Company tax cuts in Australia are long overdue.
The average company income tax rate in the OECD has dropped from 32 per cent in 2000 to 24 per cent today.
That’s why this week officials from the Department of Treasury published a paper outlining the potential impacts on the rest of the world if the United States drops its federal company tax rate from 35 to 20 per cent, as President Donald Trump has promised.
Treasury is staggeringly clear about the impacts on Australian households and businesses if our company tax rate remains static while the US’s drops: we will have less investment, slower productivity growth, lower wages, and less jobs and economic activity.
Buried away in the paper is an account of recent and proposed reductions in company tax rates overseas:
- Canada reduced its federal company tax rate from around 22 per cent to 15 per cent between 2006 and 2012 (bringing its combined average federal-provincial rate down from 33.93 to 26.10).
- Singapore cut its rate from 20 per cent to 17 per cent between 2007 and 2010.
- Tax rates have dropped in the UK from 30 per cent in 2007 to 19 per cent today, and are scheduled to fall further to 17 per cent by 2020.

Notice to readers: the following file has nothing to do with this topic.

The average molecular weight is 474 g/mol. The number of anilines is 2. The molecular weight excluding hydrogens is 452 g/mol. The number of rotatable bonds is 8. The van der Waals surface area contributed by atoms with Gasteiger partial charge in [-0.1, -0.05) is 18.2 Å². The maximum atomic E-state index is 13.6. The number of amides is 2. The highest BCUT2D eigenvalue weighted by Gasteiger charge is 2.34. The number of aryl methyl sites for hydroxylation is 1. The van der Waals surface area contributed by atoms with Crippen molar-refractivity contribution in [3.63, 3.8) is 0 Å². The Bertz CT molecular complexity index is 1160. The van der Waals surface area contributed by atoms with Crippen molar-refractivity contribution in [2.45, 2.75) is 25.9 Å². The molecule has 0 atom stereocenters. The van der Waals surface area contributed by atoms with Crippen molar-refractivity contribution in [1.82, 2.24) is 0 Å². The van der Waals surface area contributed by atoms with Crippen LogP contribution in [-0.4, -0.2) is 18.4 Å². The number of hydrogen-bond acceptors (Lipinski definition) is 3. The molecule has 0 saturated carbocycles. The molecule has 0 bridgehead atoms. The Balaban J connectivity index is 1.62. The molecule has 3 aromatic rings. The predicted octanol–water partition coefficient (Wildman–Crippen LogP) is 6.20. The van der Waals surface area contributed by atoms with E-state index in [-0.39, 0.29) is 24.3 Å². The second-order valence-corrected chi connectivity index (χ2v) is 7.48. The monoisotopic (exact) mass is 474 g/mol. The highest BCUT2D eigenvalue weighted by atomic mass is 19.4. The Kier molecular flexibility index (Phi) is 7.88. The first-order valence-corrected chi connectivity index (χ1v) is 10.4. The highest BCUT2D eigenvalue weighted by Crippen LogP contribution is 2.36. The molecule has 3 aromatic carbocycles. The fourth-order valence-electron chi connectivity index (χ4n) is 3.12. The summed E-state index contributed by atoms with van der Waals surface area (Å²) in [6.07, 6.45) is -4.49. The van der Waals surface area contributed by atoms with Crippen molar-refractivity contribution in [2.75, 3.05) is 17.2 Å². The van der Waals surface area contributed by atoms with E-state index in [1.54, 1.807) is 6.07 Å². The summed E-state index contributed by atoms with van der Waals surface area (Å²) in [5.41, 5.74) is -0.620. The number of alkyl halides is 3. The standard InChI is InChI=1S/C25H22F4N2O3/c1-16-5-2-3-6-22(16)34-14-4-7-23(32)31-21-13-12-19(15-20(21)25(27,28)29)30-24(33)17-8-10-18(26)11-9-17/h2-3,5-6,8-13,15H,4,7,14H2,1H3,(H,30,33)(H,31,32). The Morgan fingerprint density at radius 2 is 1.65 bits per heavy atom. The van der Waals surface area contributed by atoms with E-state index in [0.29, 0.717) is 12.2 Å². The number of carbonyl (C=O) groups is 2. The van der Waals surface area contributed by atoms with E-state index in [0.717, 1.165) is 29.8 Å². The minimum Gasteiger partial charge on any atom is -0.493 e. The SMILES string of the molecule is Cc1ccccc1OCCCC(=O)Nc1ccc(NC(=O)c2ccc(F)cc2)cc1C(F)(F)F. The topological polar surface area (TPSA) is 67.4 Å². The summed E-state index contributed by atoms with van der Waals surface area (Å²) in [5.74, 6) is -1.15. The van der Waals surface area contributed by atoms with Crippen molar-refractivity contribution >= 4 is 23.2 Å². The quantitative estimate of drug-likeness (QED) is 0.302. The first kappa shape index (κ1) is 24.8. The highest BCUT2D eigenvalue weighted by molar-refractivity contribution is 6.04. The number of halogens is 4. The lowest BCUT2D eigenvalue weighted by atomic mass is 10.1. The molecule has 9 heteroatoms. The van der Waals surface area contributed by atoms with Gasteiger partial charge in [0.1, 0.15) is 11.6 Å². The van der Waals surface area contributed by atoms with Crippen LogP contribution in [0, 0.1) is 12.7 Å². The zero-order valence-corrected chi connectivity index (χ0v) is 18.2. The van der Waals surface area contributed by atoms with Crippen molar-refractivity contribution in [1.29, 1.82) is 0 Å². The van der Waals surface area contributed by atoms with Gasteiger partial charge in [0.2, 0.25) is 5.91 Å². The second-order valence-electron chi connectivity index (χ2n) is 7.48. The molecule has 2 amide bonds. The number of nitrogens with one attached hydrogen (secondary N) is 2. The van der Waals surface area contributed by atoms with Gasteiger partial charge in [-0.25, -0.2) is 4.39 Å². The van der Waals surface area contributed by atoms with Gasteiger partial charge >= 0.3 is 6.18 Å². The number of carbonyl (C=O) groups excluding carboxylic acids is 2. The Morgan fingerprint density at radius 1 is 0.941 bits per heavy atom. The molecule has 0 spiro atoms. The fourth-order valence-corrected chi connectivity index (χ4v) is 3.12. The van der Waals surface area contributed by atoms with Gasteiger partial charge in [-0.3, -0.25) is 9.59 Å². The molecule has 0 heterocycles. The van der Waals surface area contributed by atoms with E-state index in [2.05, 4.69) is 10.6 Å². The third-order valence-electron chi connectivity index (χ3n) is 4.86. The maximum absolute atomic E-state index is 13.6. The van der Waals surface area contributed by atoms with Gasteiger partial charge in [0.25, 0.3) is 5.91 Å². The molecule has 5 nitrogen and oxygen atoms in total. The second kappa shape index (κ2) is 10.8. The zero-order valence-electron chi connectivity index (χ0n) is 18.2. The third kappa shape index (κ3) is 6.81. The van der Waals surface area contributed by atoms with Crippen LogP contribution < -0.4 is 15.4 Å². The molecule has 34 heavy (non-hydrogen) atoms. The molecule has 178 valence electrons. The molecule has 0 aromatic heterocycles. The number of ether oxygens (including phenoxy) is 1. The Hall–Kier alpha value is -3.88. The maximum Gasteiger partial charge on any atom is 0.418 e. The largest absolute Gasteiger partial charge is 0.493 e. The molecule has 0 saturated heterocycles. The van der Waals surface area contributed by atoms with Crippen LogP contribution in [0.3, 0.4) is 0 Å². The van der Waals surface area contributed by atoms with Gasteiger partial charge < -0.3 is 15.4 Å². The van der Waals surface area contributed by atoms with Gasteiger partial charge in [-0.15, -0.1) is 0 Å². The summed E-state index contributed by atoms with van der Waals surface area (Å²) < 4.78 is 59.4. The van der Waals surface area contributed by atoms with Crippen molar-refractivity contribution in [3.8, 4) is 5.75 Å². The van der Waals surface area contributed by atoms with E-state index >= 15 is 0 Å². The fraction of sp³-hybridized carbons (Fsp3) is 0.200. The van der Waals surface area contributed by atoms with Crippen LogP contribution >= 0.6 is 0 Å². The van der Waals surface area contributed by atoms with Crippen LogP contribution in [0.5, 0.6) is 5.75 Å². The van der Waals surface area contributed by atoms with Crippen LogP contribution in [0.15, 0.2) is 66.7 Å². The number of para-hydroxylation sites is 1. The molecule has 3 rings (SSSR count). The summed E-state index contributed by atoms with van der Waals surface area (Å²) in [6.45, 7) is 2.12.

- Across the Tasman, New Zealand cut its company tax rate from 33 per cent to 28 per cent between 2008 and 2011.
- Norway’s rate was reduced from 27 per cent to 24 per cent between 2015 and 2016.
- Israel reduced its rate from 26.5 per cent to 24 per cent between 2015 and 2017.
- Japan lowered its effective rate from 32.11 per cent to 29.97 percent in 2016, with a further reduction to 29.74 per cent scheduled in 2018.
- In December 2016, the French Parliament approved the Finance Bill for 2017, which includes a progressive reduction in the company tax rate from 33 per cent to 28 per cent over the period 2017 to 2020. Furthermore, French President Emmanuel Macron announced as part of his election campaign his intentions to extend this tax cut further to 25 per cent.
The Government’s 2016 Enterprise Tax Plan would reduce all corporate tax from 30 per cent to 25 per cent by 2027. If it were fully implemented as initially proposed, it would provide a 1 per cent permanent boost to GDP, and raise 45 cents per dollar of net company tax in the long run. - Spiro Premetis